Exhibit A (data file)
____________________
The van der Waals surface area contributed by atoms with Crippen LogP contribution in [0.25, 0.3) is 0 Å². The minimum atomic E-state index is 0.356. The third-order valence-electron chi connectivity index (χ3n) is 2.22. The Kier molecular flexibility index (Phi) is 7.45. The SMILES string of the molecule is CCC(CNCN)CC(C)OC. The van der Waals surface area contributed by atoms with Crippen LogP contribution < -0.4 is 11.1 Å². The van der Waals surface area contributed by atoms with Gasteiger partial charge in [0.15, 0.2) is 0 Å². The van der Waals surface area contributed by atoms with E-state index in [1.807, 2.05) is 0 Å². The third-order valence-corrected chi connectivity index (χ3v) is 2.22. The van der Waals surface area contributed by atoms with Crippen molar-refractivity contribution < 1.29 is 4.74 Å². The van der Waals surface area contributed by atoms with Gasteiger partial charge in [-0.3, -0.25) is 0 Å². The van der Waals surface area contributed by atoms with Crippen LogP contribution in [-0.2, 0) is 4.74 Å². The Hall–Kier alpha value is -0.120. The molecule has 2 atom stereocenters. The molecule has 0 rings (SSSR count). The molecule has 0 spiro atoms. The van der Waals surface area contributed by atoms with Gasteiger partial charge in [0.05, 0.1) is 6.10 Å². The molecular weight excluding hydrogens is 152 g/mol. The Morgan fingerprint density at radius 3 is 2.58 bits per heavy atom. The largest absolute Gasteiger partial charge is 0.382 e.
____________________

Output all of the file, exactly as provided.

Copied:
The van der Waals surface area contributed by atoms with Crippen LogP contribution in [0.25, 0.3) is 0 Å². The minimum atomic E-state index is 0.356. The third-order valence-electron chi connectivity index (χ3n) is 2.22. The Kier molecular flexibility index (Phi) is 7.45. The SMILES string of the molecule is CCC(CNCN)CC(C)OC. The van der Waals surface area contributed by atoms with Crippen LogP contribution < -0.4 is 11.1 Å². The van der Waals surface area contributed by atoms with Gasteiger partial charge in [0.15, 0.2) is 0 Å². The van der Waals surface area contributed by atoms with E-state index in [1.807, 2.05) is 0 Å². The third-order valence-corrected chi connectivity index (χ3v) is 2.22. The van der Waals surface area contributed by atoms with Crippen molar-refractivity contribution < 1.29 is 4.74 Å². The van der Waals surface area contributed by atoms with Gasteiger partial charge in [-0.3, -0.25) is 0 Å². The van der Waals surface area contributed by atoms with Crippen LogP contribution in [-0.2, 0) is 4.74 Å². The Hall–Kier alpha value is -0.120. The molecule has 2 atom stereocenters. The molecule has 0 rings (SSSR count). The molecule has 0 spiro atoms. The van der Waals surface area contributed by atoms with Gasteiger partial charge in [0.05, 0.1) is 6.10 Å². The molecular weight excluding hydrogens is 152 g/mol. The Morgan fingerprint density at radius 3 is 2.58 bits per heavy atom. The largest absolute Gasteiger partial charge is 0.382 e.